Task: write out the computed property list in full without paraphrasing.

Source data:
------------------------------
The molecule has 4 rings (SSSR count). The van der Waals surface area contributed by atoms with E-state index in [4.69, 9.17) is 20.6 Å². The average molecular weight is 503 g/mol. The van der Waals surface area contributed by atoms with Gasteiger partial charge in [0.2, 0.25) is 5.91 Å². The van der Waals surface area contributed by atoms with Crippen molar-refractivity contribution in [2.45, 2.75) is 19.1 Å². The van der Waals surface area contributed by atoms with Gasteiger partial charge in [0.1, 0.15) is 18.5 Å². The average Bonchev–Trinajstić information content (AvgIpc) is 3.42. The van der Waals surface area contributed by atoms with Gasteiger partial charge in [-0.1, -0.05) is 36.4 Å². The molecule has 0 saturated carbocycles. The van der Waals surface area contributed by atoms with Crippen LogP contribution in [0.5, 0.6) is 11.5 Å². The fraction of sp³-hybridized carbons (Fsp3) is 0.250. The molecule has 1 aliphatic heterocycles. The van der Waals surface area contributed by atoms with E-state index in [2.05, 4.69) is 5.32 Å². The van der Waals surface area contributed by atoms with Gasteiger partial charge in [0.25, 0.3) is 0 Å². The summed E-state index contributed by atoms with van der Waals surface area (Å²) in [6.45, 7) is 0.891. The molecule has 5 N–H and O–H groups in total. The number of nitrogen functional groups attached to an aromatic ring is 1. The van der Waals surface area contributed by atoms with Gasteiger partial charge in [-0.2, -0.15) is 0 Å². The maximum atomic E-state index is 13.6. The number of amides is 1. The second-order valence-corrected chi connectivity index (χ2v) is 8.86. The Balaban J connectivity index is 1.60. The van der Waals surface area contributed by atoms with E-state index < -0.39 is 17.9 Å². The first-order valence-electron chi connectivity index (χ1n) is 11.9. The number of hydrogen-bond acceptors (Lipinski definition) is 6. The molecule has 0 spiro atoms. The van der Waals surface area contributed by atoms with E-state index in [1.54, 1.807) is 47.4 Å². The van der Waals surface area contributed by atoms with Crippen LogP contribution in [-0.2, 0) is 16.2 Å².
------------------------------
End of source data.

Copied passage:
The molecule has 4 rings (SSSR count). The van der Waals surface area contributed by atoms with E-state index in [4.69, 9.17) is 20.6 Å². The average molecular weight is 503 g/mol. The van der Waals surface area contributed by atoms with Gasteiger partial charge in [0.2, 0.25) is 5.91 Å². The van der Waals surface area contributed by atoms with Crippen molar-refractivity contribution in [2.45, 2.75) is 19.1 Å². The van der Waals surface area contributed by atoms with Gasteiger partial charge in [0.1, 0.15) is 18.5 Å². The average Bonchev–Trinajstić information content (AvgIpc) is 3.42. The van der Waals surface area contributed by atoms with Gasteiger partial charge in [-0.1, -0.05) is 36.4 Å². The molecule has 0 saturated carbocycles. The van der Waals surface area contributed by atoms with Crippen LogP contribution in [0.5, 0.6) is 11.5 Å². The fraction of sp³-hybridized carbons (Fsp3) is 0.250. The molecule has 1 aliphatic heterocycles. The van der Waals surface area contributed by atoms with E-state index in [2.05, 4.69) is 5.32 Å². The van der Waals surface area contributed by atoms with Gasteiger partial charge in [0.25, 0.3) is 0 Å². The summed E-state index contributed by atoms with van der Waals surface area (Å²) in [6.45, 7) is 0.891. The molecule has 5 N–H and O–H groups in total. The number of nitrogen functional groups attached to an aromatic ring is 1. The van der Waals surface area contributed by atoms with Gasteiger partial charge in [-0.2, -0.15) is 0 Å². The maximum atomic E-state index is 13.6. The number of amides is 1. The second-order valence-corrected chi connectivity index (χ2v) is 8.86. The Balaban J connectivity index is 1.60. The van der Waals surface area contributed by atoms with E-state index < -0.39 is 17.9 Å². The first-order valence-electron chi connectivity index (χ1n) is 11.9. The number of hydrogen-bond acceptors (Lipinski definition) is 6. The molecule has 0 spiro atoms. The van der Waals surface area contributed by atoms with E-state index in [1.54, 1.807) is 47.4 Å². The van der Waals surface area contributed by atoms with Crippen LogP contribution in [-0.2, 0) is 16.2 Å².